The tide of humanity that we saw crossing the Mediterranean earlier has now reached Calais. In reality, it was already there long ago: the problem is not new, even if its effects on commerce and travel, are more intense.
It is outrageous to see repeated criminal damage go unpunished, and illegal attempts to breach the UK border with impunity, in addition to burden being placed on haulage companies and others. Security and deterrence need to meet the severity of the situation.
Whether we prefer to call it a tide or a swarm, or whatever, we fool ourselves if we think it will abate. On the contrary, there is every indication that it will intensify.
Last week I visited Syrian refugees encamped in the Beqaa valley in Lebanon. I spoke to one Lebanese mayor whose town is now dwarfed by the refugees camped around it. For many of them this is their 4th year since fleeing home, their savings are exhausted. The World Food Programme has announced the withdrawal of assistance due to insufficient donor funds. So, there will be an even more powerful attraction for those who are able, to make the journey to Europe for a new life. Add to them hundreds of thousands from Afghanistan, Eritrea, Iraq, Nigeria, the Sahel, South Sudan, Yemen, and any number of others.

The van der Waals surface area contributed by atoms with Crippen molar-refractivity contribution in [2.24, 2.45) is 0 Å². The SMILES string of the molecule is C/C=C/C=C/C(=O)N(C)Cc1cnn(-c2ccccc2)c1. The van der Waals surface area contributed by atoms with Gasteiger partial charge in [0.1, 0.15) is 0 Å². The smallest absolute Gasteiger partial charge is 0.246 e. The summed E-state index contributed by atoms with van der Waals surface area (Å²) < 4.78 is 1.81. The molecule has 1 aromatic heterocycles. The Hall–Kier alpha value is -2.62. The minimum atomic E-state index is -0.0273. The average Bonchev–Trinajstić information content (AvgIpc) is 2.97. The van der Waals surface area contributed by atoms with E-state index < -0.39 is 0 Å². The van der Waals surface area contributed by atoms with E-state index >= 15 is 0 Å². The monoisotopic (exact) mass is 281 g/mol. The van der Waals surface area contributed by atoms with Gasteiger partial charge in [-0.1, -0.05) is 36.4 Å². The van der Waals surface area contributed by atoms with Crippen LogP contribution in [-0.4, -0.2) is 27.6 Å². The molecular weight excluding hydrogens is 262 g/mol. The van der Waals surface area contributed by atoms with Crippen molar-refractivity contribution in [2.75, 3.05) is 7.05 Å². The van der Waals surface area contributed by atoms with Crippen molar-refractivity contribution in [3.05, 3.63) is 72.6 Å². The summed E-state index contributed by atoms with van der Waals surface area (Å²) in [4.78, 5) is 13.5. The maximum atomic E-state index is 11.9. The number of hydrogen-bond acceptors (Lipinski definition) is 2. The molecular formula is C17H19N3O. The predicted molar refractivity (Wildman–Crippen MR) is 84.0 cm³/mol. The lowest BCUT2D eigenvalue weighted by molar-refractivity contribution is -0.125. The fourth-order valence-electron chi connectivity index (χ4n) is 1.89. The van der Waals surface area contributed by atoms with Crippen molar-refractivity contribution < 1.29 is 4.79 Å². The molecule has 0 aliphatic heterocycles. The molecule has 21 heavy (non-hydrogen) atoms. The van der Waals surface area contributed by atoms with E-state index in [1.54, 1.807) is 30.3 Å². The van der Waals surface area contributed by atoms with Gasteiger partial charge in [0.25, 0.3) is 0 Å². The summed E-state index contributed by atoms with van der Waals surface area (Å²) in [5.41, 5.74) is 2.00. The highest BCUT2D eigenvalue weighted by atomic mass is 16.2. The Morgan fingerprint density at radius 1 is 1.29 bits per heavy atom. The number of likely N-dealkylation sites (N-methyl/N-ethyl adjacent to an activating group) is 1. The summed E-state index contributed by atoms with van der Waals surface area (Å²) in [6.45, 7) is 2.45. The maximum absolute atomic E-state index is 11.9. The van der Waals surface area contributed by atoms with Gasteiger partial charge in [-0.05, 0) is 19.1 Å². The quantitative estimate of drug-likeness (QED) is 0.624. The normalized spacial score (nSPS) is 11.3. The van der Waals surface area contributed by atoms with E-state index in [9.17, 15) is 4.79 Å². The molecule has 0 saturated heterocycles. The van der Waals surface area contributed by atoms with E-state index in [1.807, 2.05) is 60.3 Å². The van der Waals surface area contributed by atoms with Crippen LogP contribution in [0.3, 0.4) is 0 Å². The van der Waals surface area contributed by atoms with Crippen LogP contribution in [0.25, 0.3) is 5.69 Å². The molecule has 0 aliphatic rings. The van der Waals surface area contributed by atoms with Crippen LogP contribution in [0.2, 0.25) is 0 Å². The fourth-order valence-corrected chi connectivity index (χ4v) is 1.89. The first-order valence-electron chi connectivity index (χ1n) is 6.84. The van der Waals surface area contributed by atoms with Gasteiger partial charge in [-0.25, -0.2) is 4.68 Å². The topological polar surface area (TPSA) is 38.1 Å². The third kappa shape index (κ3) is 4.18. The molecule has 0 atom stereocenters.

Given the size of the problem, it is absurd to criticise the UK for not taking a few thousand more, when it is measured in millions, and growing.
The only serious long term strategy is the one in which we are leading: spending large sums investing in stability, humanity, and prosperity, in the regions from which they are fleeing.
When I was asked how many Syrian refugees we had given asylum to, I could have put a number to the several thousand which we have, but I preferred to point out that we have committed £900 Million to dealing with their needs in the region.
UK is alone in meeting NATO’s 2% target for military expenditure AND the UN 0.7% target on international aid. It is time the others caught up.